In my past life, I was a golf professional. Not like the ones you see on television, but a club pro (I ran a shop, gave lessons, etc.).
Anyhow, yes, I was pretty good at a young age. But note that I just said I wasn’t on television. So I wasn’t that good. Just good enough to get in on the business side of it and teach others the game.
At the apex of my career, I remember the stress of going out and playing with friends, family, and members. See, I was working 50–60 hours a week in the shop behind the counter. The last place I wanted to go on my occasional days off was the golf course.
I stopped practicing.
So my game went to hell.
When I went out to play with people, they expected me to shoot 67 every time. But when I shot a cool 89, they were stunned. Like, wait a minute, I thought this guy was a pro.
And I was (but remember, not that kind of a pro). It was frustrating not being able to meet up to their expectations. I really wanted to blow them away and impress them. But really, I just wanted to enjoy the game again. Which my ego made hard to do.
I still have a lot of work to do before I become a minister in the credentialed sense. But I’m already seeing the parallels between this field and that from my previous life as a golf pro in this regard. Only, as a minister, you don’t only face this pressure on the golf course. You face it in all waking hours of your life.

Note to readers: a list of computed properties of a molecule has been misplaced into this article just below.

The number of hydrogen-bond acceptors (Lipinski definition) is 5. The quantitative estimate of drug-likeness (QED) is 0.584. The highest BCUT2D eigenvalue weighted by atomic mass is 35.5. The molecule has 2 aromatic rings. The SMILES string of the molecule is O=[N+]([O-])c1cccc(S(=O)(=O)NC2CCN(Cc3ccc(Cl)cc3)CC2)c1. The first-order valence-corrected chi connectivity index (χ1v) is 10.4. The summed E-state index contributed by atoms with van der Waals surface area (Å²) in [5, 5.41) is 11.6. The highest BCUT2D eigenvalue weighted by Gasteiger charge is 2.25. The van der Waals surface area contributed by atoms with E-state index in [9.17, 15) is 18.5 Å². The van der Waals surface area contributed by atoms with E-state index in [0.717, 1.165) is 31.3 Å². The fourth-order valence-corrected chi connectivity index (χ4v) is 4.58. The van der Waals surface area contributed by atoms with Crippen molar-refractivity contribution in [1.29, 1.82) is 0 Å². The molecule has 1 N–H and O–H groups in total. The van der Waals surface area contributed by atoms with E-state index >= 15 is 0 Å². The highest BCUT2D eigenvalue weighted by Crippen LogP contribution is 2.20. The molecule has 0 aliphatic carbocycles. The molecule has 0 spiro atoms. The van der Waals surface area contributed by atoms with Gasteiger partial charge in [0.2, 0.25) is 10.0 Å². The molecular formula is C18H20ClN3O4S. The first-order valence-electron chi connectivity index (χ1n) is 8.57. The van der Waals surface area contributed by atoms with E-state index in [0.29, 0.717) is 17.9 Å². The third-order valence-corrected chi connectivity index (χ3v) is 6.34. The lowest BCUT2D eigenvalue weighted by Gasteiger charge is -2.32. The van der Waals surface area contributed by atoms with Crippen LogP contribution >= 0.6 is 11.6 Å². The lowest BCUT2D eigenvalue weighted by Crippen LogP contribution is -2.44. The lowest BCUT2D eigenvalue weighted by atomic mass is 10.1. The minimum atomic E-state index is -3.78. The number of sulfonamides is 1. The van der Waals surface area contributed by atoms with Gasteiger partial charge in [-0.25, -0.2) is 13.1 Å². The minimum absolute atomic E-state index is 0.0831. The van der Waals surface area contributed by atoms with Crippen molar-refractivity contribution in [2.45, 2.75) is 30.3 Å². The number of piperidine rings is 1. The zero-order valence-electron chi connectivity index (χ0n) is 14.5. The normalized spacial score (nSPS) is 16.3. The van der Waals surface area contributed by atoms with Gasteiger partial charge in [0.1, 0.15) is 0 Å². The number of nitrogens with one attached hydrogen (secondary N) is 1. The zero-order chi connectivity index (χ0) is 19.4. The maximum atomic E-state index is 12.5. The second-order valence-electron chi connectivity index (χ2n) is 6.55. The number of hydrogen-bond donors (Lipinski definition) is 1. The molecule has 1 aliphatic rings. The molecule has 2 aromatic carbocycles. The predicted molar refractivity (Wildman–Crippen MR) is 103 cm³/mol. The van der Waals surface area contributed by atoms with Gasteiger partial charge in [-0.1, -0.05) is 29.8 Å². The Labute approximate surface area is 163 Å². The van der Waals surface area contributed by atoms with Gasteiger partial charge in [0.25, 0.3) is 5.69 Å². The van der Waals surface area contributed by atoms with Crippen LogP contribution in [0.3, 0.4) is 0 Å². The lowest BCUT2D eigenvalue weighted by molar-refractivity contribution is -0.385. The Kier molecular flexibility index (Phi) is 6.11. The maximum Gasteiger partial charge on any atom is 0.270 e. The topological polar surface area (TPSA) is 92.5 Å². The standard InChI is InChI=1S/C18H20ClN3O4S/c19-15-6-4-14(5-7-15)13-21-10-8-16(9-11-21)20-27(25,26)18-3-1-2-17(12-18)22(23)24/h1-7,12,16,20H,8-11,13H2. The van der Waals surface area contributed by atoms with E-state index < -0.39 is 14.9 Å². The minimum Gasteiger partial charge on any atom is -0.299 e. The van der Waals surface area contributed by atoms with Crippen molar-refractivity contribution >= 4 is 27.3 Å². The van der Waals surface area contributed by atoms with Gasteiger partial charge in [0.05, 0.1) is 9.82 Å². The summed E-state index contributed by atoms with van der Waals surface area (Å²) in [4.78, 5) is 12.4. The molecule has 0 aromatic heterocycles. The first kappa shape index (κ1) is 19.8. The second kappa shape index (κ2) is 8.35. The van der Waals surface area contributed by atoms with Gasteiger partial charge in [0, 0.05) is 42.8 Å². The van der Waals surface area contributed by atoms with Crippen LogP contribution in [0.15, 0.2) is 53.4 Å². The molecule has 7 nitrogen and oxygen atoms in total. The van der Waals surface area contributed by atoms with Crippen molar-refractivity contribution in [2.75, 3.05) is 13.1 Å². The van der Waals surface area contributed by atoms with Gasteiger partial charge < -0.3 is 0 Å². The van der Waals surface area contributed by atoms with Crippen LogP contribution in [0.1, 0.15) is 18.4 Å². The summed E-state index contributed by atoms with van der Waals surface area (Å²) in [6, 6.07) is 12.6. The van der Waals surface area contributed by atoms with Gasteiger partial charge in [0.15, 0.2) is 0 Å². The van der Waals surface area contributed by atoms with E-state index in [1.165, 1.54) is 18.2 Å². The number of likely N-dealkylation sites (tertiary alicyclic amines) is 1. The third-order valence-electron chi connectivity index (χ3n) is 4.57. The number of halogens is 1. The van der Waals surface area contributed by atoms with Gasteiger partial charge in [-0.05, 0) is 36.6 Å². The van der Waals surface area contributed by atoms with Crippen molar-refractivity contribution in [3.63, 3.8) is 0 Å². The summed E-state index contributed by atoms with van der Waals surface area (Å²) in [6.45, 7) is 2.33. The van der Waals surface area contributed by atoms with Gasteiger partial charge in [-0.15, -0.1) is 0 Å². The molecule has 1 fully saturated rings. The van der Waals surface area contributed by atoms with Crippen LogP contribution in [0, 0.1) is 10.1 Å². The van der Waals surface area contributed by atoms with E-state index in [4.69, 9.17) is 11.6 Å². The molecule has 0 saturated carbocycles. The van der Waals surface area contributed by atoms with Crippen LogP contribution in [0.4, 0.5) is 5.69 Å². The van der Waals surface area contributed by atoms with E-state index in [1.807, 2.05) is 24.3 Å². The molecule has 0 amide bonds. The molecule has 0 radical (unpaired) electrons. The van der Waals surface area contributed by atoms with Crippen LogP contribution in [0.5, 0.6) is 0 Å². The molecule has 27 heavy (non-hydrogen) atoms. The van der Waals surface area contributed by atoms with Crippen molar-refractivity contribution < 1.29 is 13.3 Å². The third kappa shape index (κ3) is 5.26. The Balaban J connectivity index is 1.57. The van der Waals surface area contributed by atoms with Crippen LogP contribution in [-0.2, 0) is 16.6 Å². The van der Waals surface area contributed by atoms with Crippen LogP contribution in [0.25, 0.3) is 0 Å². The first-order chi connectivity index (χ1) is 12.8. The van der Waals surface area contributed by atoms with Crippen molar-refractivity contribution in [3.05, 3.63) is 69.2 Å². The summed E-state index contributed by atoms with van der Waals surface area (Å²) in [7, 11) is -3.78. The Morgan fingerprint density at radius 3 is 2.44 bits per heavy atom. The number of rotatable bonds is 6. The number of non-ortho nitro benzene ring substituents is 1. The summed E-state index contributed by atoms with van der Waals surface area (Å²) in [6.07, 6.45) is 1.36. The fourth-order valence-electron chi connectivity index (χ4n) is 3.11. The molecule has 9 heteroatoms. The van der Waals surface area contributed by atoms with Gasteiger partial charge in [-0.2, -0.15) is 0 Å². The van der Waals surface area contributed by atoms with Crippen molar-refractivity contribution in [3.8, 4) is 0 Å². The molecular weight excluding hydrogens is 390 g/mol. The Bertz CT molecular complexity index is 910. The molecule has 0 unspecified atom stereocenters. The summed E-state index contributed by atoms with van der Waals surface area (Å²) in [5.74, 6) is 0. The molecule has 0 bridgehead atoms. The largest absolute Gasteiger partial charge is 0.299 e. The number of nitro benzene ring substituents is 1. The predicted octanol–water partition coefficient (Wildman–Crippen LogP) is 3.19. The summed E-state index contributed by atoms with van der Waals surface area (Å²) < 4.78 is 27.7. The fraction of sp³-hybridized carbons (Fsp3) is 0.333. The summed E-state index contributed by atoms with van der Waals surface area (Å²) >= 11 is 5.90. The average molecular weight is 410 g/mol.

Even now that people know I’m becoming a minister (aka: not one yet), I feel I can’t cuss, yell at my dog, or get frustrated when my WiFi signal is bad. This could very well be self-imposed (usually is), but I can’t help but say what I’m making up about it.
When you turn pro, you have to manage the self-imposed gap between reality and the bloated expectations of your ego.
I think it’s similar in most any profession.
How dare a writer use bad grammar.
How dare a teacher not know the capitol of Mississippi.
How dare a marriage counselor get annoyed with her husband.
No one ever said it was easy turning pro.